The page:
The monarchs of the world experience the same health issues as their subjects—but they often tend to be hush-hush about it. Recently, though, the normally reticent Queen Elizabeth II let some young dental patients in on a lesser known fact about Her Majesty's teeth.
While touring a new dental hospital, the queen told some children being fitted for braces that she too “had wires” once upon a time. She also said, “I think it's worth it in the end.”
The queen isn't the only member of the House of Windsor to need help with a poor bite. Both Princes William and Harry have worn braces, as have other members of the royal family. A propensity for overbites, underbites and other malocclusions (poor bites) can indeed pass down through families, whether of noble or common lineage.
Fortunately, there are many ways to correct congenital malocclusions, depending on their type and severity. Here are 3 of them.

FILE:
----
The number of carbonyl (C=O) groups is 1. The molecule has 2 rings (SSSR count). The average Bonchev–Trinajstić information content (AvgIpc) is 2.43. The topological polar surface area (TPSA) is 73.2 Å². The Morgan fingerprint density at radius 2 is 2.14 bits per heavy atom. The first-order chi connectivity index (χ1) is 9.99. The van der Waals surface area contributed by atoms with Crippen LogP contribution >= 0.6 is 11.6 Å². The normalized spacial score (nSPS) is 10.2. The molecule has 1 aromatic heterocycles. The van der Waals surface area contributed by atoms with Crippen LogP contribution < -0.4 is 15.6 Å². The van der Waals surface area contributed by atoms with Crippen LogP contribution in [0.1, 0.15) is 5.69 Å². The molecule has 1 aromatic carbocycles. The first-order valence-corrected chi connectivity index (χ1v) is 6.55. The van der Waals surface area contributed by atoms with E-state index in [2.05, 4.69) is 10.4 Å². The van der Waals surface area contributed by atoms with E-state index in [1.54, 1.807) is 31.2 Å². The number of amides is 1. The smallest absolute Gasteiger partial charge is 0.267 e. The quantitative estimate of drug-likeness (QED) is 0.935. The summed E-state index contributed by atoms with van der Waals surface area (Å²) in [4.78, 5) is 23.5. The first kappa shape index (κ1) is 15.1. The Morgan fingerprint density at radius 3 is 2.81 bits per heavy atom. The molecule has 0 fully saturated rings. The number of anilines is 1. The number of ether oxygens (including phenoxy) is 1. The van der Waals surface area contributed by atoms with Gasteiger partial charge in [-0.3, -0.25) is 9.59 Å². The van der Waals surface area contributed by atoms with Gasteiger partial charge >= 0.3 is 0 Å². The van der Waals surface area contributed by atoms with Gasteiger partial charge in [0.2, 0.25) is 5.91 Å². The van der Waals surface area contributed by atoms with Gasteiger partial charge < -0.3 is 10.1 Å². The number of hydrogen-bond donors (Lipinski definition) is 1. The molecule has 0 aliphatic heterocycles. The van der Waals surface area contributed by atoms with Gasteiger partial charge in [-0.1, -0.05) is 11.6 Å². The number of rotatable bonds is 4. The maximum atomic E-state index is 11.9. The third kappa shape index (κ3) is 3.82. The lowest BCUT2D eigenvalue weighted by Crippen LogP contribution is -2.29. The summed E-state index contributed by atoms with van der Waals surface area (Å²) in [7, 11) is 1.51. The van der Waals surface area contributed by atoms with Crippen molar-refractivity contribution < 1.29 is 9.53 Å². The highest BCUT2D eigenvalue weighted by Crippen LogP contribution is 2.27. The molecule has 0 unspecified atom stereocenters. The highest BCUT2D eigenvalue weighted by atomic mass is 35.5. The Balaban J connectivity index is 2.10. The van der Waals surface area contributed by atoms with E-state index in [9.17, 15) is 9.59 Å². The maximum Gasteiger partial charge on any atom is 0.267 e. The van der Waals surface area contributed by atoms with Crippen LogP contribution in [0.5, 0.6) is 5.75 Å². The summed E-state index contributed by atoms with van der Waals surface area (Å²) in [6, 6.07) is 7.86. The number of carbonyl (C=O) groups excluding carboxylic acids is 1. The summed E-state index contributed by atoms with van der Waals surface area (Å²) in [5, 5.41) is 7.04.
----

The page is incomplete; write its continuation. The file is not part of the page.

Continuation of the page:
Braces and clear aligners. Braces are the tried and true way to straighten misaligned teeth, while the clear aligner method—removable plastic mouth trays—is the relative “new kid on the block.” Braces are indeed effective for a wide range of malocclusions, but their wires and brackets make it difficult to brush and floss, and they're not particularly attractive. Clear aligners solve both of these issues, though they may not handle more complex malocclusions as well as braces.
Palatal expanders. When the upper jaw develops too narrowly, a malocclusion may result from teeth crowding into too small a space. But before the upper jaw bones fuse together in late childhood, orthodontists can fit a device called a palatal expander inside the upper teeth, which exerts gentle outward pressure on the teeth. This encourages more bone growth in the center to widen the jaw and help prevent a difficult malocclusion from forming.